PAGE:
A long, long time ago the property sector of the JSE was a boring place for investors. It did not yield results higher than other more vibrant and faster growing sectors. But it was predictable, virtually guaranteed.
How times have changed.
These were the simple and even boring shibboleths that defined the listed property sector.
It is hard to say exactly when things changed. Property markets fell hard during the 2008 financial crisis, but recovered and up until 2015, listed property in this country was the best performing asset class over 12 years, returning 547percent versus the JSE All Share Index’s 357percent and 284percent for bonds.
The SA Listed Property Index shows it trading in a relatively steady band from 2015 until the end of 2017, but the trend drops sharply in 2018.
The index, which features the JSE’s top 20 liquid real estate companies by market capitalisation, fell more than 30percent from January 2 to December 28, 2018.
Much of this was due to the severe decline in the Resilient property funds, and the strengthening of the rand, but the market was also generally weak.
At the start of 2019, many property sector commentators predicted a better year.
Interest rates were steady, President Cyril Ramaphosa was working hard to curb corruption, Edcon would be recapitalised and restructured after the buy-in of its major landlords, and many of the listed property companies were doing well in their respective offshore portfolios.
And although no miracles were anticipated, economic growth in South Africa was expected to be marginally better than in 2018.
In the absence of any major unexpected event, property market analysts predicted a total return – share price and income distribution growth – of 13 to 14percent for the year.
So far, they have proven to be way wrong!
Fast-forward five months, and the SA Listed Property Index is at almost the same level as it was at the beginning of the year.
A recent spate of results by listed property companies provides some insight into the many factors that are hurting these businesses, and the figures do not paint a pleasant backdrop for investors.
Redefine Properties, the leading South African-based real estate investment trust (Reit) that is included in the Top 40 index on the JSE, increased its distribution for the six months to February 28 by only 4percent, and its management does not anticipate the growth figure improving over the rest of the year.
Chief executive Andrew Konig said 4percent may seem low, but relative to the environment, “where our reference points are constantly being reset the results are pleasing”.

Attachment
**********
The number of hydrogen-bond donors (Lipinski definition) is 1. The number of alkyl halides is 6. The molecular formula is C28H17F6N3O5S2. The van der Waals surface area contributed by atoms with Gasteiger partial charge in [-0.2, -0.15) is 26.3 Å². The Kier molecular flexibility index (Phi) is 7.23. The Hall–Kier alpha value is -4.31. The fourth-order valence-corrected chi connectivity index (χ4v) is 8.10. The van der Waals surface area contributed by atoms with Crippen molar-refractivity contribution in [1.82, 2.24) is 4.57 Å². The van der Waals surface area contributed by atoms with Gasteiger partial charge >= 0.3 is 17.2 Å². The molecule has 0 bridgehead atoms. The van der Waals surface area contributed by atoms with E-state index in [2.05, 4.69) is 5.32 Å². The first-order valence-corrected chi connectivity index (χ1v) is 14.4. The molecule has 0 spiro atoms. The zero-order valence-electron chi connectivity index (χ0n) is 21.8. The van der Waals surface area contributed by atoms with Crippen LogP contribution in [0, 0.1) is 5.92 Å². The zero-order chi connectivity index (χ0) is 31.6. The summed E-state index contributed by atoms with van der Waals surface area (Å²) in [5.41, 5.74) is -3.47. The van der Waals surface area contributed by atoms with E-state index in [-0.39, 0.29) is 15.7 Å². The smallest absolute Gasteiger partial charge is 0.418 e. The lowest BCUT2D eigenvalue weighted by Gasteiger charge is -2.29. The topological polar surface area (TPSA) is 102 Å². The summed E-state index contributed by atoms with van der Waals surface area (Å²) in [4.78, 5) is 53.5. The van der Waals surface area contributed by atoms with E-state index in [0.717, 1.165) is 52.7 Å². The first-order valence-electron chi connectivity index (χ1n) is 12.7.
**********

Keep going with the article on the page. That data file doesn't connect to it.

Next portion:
For another look at just how weak the local property market is, consider Indluplace Properties, the largest residential focused Reit, which missed its income distribution forecast for the six months to March 31 – its income for distribution fell 22percent.
Indluplace, with its portfolio mainly of one and two bedroomed units, says the middle income tenant in this country is under pressure financially, and the environment that the group trades in was worse than they had anticipated only six months ago.
It had to provide financial incentives to keep its tenants.
Factors behind the weak local property fundamentals include above-inflation administered price increases, such as for electricity and municipal charges; uncertainty over the government’s policy on land rights, rising fuel prices and taxes; low levels of business and consumer confidence, problems at Eskom and the political uncertainty that has paralysed public and private sector decision-making through nine months ahead of the election.
Offshore returns, particularly from the UK where many South African investors hold property, have also been lacklustre this year – Brexit continues to bring uncertainty, as does a tightening trade dispute between the US and China. Global growth remains relatively sluggish and there is structural change taking place in developed country property markets due to the rapid growth of online shopping.
These concerns have caused the share prices of local property companies with large exposures in the UK in particular, to fall severely. Consider intu Properties, for instance, which has seen its share price decline 37percent since November.
Locally, there has been some hope that the peaceful election outcome will lift consumer and business confidence levels, both of which are at historical lows, but a number of business leaders have warned that this won’t happen quickly, at least not in the next six months.
For investors in the listed property sector, this means at least another six to 12 months of lacklustre returns, and there is a risk the situation could deteriorate further.
For somebody entering the listed sector for the first time, however, now might be the right time to pick up some excellent property investments at good prices. Many commentators argue that the property sector is at the bottom of an economic cyclelet’s hope so!